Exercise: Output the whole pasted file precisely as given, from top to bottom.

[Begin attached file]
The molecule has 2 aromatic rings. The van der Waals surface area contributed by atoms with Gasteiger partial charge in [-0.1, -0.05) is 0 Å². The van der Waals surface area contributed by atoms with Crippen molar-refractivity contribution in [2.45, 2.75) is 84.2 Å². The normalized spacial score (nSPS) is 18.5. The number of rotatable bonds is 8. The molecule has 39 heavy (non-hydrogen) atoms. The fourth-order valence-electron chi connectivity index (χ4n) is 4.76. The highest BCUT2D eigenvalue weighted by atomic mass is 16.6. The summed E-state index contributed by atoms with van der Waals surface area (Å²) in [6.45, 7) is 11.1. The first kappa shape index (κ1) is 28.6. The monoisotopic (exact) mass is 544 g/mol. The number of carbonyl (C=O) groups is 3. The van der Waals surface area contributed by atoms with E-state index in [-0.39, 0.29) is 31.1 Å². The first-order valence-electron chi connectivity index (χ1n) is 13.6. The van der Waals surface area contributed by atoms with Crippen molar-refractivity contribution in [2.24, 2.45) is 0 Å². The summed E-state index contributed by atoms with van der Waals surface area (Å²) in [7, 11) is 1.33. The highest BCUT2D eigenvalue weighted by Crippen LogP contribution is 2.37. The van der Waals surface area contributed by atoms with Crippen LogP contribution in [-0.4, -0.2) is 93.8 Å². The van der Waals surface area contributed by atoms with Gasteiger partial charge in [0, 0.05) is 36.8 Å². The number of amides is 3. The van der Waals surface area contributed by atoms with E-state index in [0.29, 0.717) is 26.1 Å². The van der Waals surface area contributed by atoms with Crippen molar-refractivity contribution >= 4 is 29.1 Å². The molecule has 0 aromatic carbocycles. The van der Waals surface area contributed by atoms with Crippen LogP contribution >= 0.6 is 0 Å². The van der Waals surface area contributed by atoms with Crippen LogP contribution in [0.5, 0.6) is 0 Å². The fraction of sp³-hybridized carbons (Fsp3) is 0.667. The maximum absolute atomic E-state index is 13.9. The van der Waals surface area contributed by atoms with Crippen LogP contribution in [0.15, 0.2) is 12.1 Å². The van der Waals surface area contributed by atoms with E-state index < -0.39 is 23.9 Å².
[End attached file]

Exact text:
The molecule has 2 aromatic rings. The van der Waals surface area contributed by atoms with Gasteiger partial charge in [-0.1, -0.05) is 0 Å². The van der Waals surface area contributed by atoms with Crippen molar-refractivity contribution in [2.45, 2.75) is 84.2 Å². The normalized spacial score (nSPS) is 18.5. The number of rotatable bonds is 8. The molecule has 39 heavy (non-hydrogen) atoms. The fourth-order valence-electron chi connectivity index (χ4n) is 4.76. The highest BCUT2D eigenvalue weighted by atomic mass is 16.6. The summed E-state index contributed by atoms with van der Waals surface area (Å²) in [6.45, 7) is 11.1. The first kappa shape index (κ1) is 28.6. The monoisotopic (exact) mass is 544 g/mol. The number of carbonyl (C=O) groups is 3. The van der Waals surface area contributed by atoms with E-state index in [-0.39, 0.29) is 31.1 Å². The first-order valence-electron chi connectivity index (χ1n) is 13.6. The van der Waals surface area contributed by atoms with Crippen molar-refractivity contribution in [2.24, 2.45) is 0 Å². The summed E-state index contributed by atoms with van der Waals surface area (Å²) in [7, 11) is 1.33. The highest BCUT2D eigenvalue weighted by Crippen LogP contribution is 2.37. The van der Waals surface area contributed by atoms with Crippen LogP contribution in [-0.4, -0.2) is 93.8 Å². The van der Waals surface area contributed by atoms with Gasteiger partial charge in [0, 0.05) is 36.8 Å². The number of amides is 3. The van der Waals surface area contributed by atoms with E-state index in [0.29, 0.717) is 26.1 Å². The van der Waals surface area contributed by atoms with Crippen molar-refractivity contribution >= 4 is 29.1 Å². The molecule has 0 aromatic carbocycles. The van der Waals surface area contributed by atoms with Crippen LogP contribution >= 0.6 is 0 Å². The van der Waals surface area contributed by atoms with Crippen LogP contribution in [0.5, 0.6) is 0 Å². The fraction of sp³-hybridized carbons (Fsp3) is 0.667. The maximum absolute atomic E-state index is 13.9. The van der Waals surface area contributed by atoms with Crippen LogP contribution in [0.15, 0.2) is 12.1 Å². The van der Waals surface area contributed by atoms with E-state index < -0.39 is 23.9 Å².